Microsoft Modern Service Management®

A lens intended to focus ITSM experts around the globe on the most important outcomes that evolve our customers from legacy, traditional IT models toward easier, more efficient, cost effective and agile service structures.

Optimizing Outsourcing with Cloudsourcing

The key to successful “Cloud Sourcing” is to first realize that the type and scope of services, used for classic outsourcing vs service required for adoption and use of public cloud services, are different. Changing the type and scope of outsourcing services has an impact on the type of relationship between customer and outsourcer and on how value, scope and risk are perceived.

Outsourcing “avant la lettre”

Traditionally, many IT (infrastructure) outsourcers first assess current state (due diligence), agree upon customer’s desired state, and then define transformation and transition plan to deliver the desired state using standardized IT services. Centrally controlled IT functions such as project, program and service management are applied throughout execution of the outsourcing contract to assure that projects stay within agreed budget, scope and risk. A classical Business/IT demand supply chain and scope of IT outsourcing is depicted in Diagram 1 below.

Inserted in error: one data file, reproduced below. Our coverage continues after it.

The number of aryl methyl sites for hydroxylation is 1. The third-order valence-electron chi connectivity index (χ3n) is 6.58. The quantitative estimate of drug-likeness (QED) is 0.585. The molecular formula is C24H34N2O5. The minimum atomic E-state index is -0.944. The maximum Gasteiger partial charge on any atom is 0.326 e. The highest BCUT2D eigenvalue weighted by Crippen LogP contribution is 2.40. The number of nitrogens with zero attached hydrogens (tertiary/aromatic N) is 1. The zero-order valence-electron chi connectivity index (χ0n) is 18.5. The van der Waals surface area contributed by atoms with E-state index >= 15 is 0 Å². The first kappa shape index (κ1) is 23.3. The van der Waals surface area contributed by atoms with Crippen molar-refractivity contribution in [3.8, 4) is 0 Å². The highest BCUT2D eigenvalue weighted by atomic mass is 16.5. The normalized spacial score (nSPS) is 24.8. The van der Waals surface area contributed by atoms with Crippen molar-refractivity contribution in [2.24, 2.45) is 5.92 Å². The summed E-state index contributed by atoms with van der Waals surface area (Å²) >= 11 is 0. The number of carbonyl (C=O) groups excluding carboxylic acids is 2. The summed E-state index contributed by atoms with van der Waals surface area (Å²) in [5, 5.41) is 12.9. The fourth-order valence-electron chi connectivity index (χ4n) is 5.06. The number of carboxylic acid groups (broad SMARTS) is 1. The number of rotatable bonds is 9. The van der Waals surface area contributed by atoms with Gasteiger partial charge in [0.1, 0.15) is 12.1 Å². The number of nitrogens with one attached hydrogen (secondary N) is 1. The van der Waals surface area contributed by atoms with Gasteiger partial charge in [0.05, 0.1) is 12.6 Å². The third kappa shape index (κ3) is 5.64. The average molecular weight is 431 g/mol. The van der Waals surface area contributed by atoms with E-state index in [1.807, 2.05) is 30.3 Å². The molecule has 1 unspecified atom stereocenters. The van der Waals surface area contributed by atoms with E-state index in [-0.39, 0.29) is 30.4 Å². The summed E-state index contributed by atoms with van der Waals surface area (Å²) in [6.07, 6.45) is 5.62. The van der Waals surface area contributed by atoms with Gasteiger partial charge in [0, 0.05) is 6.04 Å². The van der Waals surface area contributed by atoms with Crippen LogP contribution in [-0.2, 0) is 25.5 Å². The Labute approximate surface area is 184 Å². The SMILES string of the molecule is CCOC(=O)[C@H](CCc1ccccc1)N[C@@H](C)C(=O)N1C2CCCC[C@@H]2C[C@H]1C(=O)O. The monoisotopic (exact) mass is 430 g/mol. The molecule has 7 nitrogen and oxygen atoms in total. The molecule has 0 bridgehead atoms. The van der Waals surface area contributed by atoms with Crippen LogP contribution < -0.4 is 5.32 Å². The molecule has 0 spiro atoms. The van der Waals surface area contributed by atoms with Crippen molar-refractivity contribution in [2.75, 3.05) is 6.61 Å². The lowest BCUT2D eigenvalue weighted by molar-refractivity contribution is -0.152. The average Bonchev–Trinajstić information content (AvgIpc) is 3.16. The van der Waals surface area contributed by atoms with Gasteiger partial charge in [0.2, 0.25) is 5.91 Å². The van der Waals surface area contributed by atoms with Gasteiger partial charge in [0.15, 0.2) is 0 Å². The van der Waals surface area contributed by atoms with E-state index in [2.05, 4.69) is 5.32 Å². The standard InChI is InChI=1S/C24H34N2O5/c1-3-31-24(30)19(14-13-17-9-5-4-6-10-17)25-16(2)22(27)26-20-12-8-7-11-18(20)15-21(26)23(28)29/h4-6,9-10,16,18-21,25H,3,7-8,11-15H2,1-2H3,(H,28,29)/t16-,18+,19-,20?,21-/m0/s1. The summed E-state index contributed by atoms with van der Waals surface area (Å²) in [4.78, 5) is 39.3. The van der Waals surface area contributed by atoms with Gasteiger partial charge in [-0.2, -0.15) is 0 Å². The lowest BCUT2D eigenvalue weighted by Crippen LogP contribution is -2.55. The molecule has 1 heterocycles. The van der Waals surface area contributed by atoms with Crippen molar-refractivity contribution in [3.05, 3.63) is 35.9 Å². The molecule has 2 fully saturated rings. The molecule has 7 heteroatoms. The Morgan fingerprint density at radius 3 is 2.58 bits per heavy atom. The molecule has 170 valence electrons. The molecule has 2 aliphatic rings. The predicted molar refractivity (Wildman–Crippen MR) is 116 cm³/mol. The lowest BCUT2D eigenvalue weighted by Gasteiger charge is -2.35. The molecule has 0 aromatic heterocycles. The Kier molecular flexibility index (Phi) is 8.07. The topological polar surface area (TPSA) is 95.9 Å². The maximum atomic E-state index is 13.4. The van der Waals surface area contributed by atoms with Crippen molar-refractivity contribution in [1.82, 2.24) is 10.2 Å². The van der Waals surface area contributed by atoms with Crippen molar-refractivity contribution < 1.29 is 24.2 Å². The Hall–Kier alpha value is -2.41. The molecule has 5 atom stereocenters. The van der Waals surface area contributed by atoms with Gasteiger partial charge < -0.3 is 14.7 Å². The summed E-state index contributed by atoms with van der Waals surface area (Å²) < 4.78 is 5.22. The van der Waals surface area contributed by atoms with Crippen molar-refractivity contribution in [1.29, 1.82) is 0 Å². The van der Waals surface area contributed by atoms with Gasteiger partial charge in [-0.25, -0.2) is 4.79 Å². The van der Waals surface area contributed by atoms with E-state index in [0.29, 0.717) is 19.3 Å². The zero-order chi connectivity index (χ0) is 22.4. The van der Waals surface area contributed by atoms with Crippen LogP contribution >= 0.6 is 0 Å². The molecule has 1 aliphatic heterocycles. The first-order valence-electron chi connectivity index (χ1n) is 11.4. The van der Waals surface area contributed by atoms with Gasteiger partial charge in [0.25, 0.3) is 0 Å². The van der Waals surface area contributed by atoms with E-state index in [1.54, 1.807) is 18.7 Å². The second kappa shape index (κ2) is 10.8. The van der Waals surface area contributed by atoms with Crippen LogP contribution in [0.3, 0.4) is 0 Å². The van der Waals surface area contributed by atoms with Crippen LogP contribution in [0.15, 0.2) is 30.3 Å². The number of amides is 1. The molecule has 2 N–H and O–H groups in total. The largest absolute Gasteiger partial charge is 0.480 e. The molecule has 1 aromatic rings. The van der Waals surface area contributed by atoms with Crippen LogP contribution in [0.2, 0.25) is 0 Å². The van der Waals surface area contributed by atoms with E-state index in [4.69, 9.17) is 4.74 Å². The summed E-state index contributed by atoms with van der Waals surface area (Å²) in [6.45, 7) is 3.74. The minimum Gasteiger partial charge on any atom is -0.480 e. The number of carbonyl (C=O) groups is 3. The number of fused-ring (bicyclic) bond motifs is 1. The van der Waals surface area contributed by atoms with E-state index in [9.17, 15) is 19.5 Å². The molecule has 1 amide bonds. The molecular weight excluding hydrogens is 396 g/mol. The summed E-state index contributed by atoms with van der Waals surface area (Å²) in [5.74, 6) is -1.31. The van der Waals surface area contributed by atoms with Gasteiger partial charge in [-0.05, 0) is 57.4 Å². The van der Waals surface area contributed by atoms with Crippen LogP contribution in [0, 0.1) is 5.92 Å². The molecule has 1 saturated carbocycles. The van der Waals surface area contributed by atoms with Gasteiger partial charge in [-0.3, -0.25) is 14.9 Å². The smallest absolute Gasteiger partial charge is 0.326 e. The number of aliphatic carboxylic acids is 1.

Diagram 1. Typical cumbersome business/IT demand supply chain with numerous hand offs and classic scope of IT outsourcing

With this approach, many organizations have experienced slow and poor service delivery and service operations, resulting in a deteriorated relationship between business and IT.  This disconnect and poor outcomes result in business units (particularly of larger enterprises) establishing their own IT environments, without explicit approval of the established IT governance (a.k.a shadow IT), since desired innovations are not reaching the business quick enough, if at all.

 “Cloud Sourcing” opportunity

Services available from public cloud providers facilitate rapid response to changing business needs. Business units love value delivered by solutions delivered from innovative public cloud services. It’s this value and outcome-based development that should drive and define the use of public cloud services. To achieve this, solutioning must be aligned closely with the business. Visibility and transparency into what’s being solutioned is essential to make sure the value and outcome serves their needs (as depicted in Diagram 2 below). Organizations seeking to be successful in exploiting innovative public cloud services, need to shift operational responsibilities and IT delivery capabilities. Functions must be moved from the IT organization to autonomous agile development teams.

“Cloud Sourcing” should facilitate autonomous iterative outcome based solutioning to facilitate rapid response to changing business needs. “Cloud Sourcing” should focus on delivering the capabilities (people, process and technology) that make this autonomous use of public cloud services possible.